If you can't afford a lawyer or simply choose to represent yourself, make sure that you have factored into that decision the risk of losing your case and having to pay filing fees, hearing costs, expenses, and attorneys' fees for the other side. On top of that, do you have exposure that could warrant your adversary filing counter-claims and asking for damages against you? Amateur hour may be fun but it is not always without cost.

Which leads us to the second thought-piece for today: Do you know what you need to prove and how to prove it?

In Waters's case, the three FINRA arbitrators stated that he had "presented insufficient evidence to support his claim." It may be that there wasn't any evidence to support Waters's claim and he did as well as any high-priced lawyer would have. Then again, it may have been that Waters's lacked the skills necessary to present the evidence required to prove his claim. All of which may be nothing more complicated then a guy can only do what a guy can do.

In terms of proving his claim of wrongful termination, we don't know from the FINRA Arbitration Decision whether Waters was aware that he was subject to the "At Will" doctrine. Even if he was an at-will employee, there may have been certain facts that he could have argued or presented that might have constituted legal exceptions to that doctrine. Getting back to that X factor, we can only speculate as to what had happened, whether any of it rose to the level of a winnable claim for damages, and if a savvy lawyer may have prevailed. There isn't any on-the-job-training for a pro se litigant in the midst of a FINRA arbitration. If you don't know what to do going in, you're likely not going to get the chops while fumbling through a cross examination or trying to introduce (or object to) evidence.Then again, a lawyer may cost $50,000 and the awarded damages may be $5,000 -- so you could come out a loser either way.

Which leads us to the third thought-piece for today: Are you requesting all available remedies in your Complaint?

Waters alleged that he had been defamed by the termination explanation on his Form U5 and sought damages as a result. The FINRA Arbitration Panel deemed the U5 as absolutely privileged and denied the claim. There is no indication that Waters requested an expungement or revision to the termination explanation. Perhaps the arbitrators may have entertained some proposed rewriting of the language on the U5 if Waters had better presented his case and was able to demonstrate that the cited language was defamatory or untrue. Then again, the facts may simply have been against Waters from the start and the outcome was correct. A lawyer may have made a difference here -- or may not have.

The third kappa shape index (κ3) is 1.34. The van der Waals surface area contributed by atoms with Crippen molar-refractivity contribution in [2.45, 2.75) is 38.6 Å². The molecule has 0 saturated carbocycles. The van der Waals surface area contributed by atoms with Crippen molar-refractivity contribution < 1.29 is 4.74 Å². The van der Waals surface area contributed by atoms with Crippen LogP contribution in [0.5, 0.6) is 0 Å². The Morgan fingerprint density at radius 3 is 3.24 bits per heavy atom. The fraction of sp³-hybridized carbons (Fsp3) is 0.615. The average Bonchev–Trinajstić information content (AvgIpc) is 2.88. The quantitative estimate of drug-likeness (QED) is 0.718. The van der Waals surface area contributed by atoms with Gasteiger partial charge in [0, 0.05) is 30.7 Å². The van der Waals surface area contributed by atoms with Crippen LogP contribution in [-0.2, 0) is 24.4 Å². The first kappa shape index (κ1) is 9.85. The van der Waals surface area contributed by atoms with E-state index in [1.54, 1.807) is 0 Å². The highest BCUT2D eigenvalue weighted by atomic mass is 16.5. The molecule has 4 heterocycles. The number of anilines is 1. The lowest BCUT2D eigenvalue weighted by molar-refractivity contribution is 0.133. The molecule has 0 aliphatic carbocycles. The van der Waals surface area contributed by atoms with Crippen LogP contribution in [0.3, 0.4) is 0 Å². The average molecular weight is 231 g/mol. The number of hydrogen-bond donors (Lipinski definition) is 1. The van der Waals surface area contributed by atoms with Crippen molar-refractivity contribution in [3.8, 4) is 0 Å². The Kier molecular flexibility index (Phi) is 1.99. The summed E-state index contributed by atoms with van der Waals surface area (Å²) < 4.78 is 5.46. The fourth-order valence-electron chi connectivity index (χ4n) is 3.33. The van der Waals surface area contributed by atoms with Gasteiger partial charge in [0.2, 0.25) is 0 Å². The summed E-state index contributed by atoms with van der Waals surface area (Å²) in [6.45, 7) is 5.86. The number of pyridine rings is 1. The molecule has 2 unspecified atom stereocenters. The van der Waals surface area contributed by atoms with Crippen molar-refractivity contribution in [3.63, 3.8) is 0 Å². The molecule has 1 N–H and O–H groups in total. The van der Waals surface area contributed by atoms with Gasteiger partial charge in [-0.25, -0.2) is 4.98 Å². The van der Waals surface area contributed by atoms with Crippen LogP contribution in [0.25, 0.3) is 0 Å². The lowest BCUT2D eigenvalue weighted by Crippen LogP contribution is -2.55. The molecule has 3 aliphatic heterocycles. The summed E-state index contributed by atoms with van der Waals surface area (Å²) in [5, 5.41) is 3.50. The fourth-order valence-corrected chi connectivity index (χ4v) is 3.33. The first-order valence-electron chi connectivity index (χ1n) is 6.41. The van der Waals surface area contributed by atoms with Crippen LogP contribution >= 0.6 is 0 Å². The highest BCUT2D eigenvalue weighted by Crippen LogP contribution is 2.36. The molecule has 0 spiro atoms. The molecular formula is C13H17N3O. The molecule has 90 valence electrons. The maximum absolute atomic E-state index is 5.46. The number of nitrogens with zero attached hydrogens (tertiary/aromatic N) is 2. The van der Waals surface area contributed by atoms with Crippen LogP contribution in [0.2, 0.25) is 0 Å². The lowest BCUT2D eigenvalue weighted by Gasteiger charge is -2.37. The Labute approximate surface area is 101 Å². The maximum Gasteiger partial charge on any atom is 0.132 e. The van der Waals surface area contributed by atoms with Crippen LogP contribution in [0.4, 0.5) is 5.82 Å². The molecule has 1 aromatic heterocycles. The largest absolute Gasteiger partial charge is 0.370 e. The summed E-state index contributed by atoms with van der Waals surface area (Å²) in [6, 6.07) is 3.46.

Which leads us to the fourth thought-piece for today: Are you embarking upon a lawsuit that could exacerbate your situation?

The FINRA Arbitration Decision sets forth the claims and defenses in a fairly generic and formulaic manner. The Decision is silent as to the specifics of the workplace or termination issues in dispute. Unfortunately, the three arbitrators published a finding that Waters's conduct:

put Respondent at risk of violating SEC rules and consequently suffering severe penalties.

That unflattering finding asserts that Waters did something wrong that put his former firm at risk of violating federal securities rules and could have resulted in the imposition of significant financial sanctions and other regulatory undertakings. Up until the publication of that finding by three independent FINRA arbitrators, Waters retained some ability to spin and control the narrative of events in his favor. Now that there is a public FINRA Arbitration Decision, Waters loses the ability to depict the subject events in a more favorable light.

Just imagine that Waters is interviewing for a job and a potential employer does an online search and comes across Waters v. TIAA-CREF. That disclosure  not only states that Waters had sued a former employer (never a big selling point during an interview with a potential successor employer) but also notes that his actions put that former employer at risk of violating industry rules and being hit with "severe penalties." That's as classic a case of exacerbation as I can think of. Given Waters veteran industry status, he may well be able to downplay the seriousness of his failed arbitration. On the other hand, younger stockbrokers with less experience may find that such a disclosure has more impact upon a future hiring decision. All of which underscores the somewhat useless advice that if you're going to sue, you better make damn sure that you win.

Which leads us to the fifth thought-piece for today: How much justice can you afford?

One suggestion for those who can't afford a lawyer's services from the preparation of the Complaint through verdict is to consider alternatives. You may be able to hire a lawyer to:

  • draft your pleadings and motion papers or
  • review and comment on your drafts or
  • counsel you during a pre-hearing session or
  • help you prepare for a hearing or
  • represent you at the hearing sessions or
  • provide you with ongoing counsel in a consulting capacity.
If you can't afford a veteran arbitration lawyer looking to charge you $1,000 an hour, you may be able to afford a competent lawyer who only recently went into private practice and is willing to negotiate a flat fee on a competitive basis. Sometimes you may simply benefit from having a lawyer with some litigation skills at your side even if that individual lacks extensive experience -- and, yes, sometimes you may be better off representing yourself if the only lawyer you can afford has no idea what FINRA is and thinks that U5 is fronted by Bono. Whatever you decide, just make sure to give it some thought.